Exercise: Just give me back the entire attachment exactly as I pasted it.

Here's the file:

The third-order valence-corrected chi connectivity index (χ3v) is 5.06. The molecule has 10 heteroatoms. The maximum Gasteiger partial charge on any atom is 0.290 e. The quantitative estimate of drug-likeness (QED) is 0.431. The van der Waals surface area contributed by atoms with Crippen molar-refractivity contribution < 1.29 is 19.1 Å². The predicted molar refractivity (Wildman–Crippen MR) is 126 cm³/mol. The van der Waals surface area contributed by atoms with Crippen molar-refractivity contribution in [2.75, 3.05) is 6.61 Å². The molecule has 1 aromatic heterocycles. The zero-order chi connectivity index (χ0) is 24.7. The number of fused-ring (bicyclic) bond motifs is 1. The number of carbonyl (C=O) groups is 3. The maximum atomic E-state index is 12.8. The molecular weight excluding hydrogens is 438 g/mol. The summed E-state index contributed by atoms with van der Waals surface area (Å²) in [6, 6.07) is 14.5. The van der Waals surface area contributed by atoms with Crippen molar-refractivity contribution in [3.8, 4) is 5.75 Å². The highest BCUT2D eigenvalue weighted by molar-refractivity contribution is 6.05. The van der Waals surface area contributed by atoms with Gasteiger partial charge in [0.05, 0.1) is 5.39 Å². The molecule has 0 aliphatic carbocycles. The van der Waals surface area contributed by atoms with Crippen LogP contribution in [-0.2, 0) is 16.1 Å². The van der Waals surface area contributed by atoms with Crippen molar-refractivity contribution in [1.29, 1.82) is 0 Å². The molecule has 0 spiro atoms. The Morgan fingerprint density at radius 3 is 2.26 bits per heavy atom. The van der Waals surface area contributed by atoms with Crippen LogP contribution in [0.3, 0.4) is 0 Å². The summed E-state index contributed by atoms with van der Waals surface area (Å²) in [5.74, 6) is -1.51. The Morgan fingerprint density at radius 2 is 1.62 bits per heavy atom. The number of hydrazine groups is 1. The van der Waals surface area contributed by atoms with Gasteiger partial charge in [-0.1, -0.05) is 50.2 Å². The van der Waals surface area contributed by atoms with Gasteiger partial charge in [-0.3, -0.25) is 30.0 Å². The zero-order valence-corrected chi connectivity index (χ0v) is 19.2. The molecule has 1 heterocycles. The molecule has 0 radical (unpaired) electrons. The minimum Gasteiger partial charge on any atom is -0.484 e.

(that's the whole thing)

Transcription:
The third-order valence-corrected chi connectivity index (χ3v) is 5.06. The molecule has 10 heteroatoms. The maximum Gasteiger partial charge on any atom is 0.290 e. The quantitative estimate of drug-likeness (QED) is 0.431. The van der Waals surface area contributed by atoms with Crippen molar-refractivity contribution < 1.29 is 19.1 Å². The predicted molar refractivity (Wildman–Crippen MR) is 126 cm³/mol. The van der Waals surface area contributed by atoms with Crippen molar-refractivity contribution in [2.75, 3.05) is 6.61 Å². The molecule has 1 aromatic heterocycles. The zero-order chi connectivity index (χ0) is 24.7. The number of fused-ring (bicyclic) bond motifs is 1. The number of carbonyl (C=O) groups is 3. The maximum atomic E-state index is 12.8. The molecular weight excluding hydrogens is 438 g/mol. The summed E-state index contributed by atoms with van der Waals surface area (Å²) in [6, 6.07) is 14.5. The van der Waals surface area contributed by atoms with Crippen molar-refractivity contribution in [3.8, 4) is 5.75 Å². The highest BCUT2D eigenvalue weighted by molar-refractivity contribution is 6.05. The van der Waals surface area contributed by atoms with Gasteiger partial charge in [0.05, 0.1) is 5.39 Å². The molecule has 0 aliphatic carbocycles. The van der Waals surface area contributed by atoms with Crippen LogP contribution in [-0.2, 0) is 16.1 Å². The van der Waals surface area contributed by atoms with Crippen molar-refractivity contribution in [1.29, 1.82) is 0 Å². The molecule has 0 spiro atoms. The Morgan fingerprint density at radius 3 is 2.26 bits per heavy atom. The van der Waals surface area contributed by atoms with Crippen LogP contribution in [0.3, 0.4) is 0 Å². The summed E-state index contributed by atoms with van der Waals surface area (Å²) in [5.74, 6) is -1.51. The Morgan fingerprint density at radius 2 is 1.62 bits per heavy atom. The number of hydrazine groups is 1. The van der Waals surface area contributed by atoms with Gasteiger partial charge in [-0.1, -0.05) is 50.2 Å². The van der Waals surface area contributed by atoms with Gasteiger partial charge in [-0.3, -0.25) is 30.0 Å². The zero-order valence-corrected chi connectivity index (χ0v) is 19.2. The molecule has 1 heterocycles. The molecule has 0 radical (unpaired) electrons. The minimum Gasteiger partial charge on any atom is -0.484 e.